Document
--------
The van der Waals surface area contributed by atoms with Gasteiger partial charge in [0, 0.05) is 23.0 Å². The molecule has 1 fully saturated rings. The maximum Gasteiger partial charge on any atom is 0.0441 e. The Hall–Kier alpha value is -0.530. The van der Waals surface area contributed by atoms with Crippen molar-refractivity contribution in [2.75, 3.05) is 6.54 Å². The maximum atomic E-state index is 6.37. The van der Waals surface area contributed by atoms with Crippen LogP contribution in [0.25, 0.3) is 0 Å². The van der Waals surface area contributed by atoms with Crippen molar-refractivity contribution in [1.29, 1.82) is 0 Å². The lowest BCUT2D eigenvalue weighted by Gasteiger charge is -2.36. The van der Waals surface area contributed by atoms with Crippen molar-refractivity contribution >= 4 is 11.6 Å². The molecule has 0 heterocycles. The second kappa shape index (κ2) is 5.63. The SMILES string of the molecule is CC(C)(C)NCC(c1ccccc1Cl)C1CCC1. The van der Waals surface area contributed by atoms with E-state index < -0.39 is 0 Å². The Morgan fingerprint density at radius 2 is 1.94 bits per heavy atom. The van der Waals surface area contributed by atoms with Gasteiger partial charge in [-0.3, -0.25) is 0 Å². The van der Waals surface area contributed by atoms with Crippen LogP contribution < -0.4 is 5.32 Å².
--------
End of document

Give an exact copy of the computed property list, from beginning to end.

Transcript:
The van der Waals surface area contributed by atoms with Gasteiger partial charge in [0, 0.05) is 23.0 Å². The molecule has 1 fully saturated rings. The maximum Gasteiger partial charge on any atom is 0.0441 e. The Hall–Kier alpha value is -0.530. The van der Waals surface area contributed by atoms with Crippen molar-refractivity contribution in [2.75, 3.05) is 6.54 Å². The maximum atomic E-state index is 6.37. The van der Waals surface area contributed by atoms with Crippen LogP contribution in [0.25, 0.3) is 0 Å². The van der Waals surface area contributed by atoms with Crippen molar-refractivity contribution in [1.29, 1.82) is 0 Å². The lowest BCUT2D eigenvalue weighted by Gasteiger charge is -2.36. The van der Waals surface area contributed by atoms with Crippen molar-refractivity contribution >= 4 is 11.6 Å². The molecule has 0 heterocycles. The second kappa shape index (κ2) is 5.63. The SMILES string of the molecule is CC(C)(C)NCC(c1ccccc1Cl)C1CCC1. The van der Waals surface area contributed by atoms with E-state index < -0.39 is 0 Å². The Morgan fingerprint density at radius 2 is 1.94 bits per heavy atom. The van der Waals surface area contributed by atoms with Gasteiger partial charge in [-0.3, -0.25) is 0 Å². The van der Waals surface area contributed by atoms with Crippen LogP contribution < -0.4 is 5.32 Å².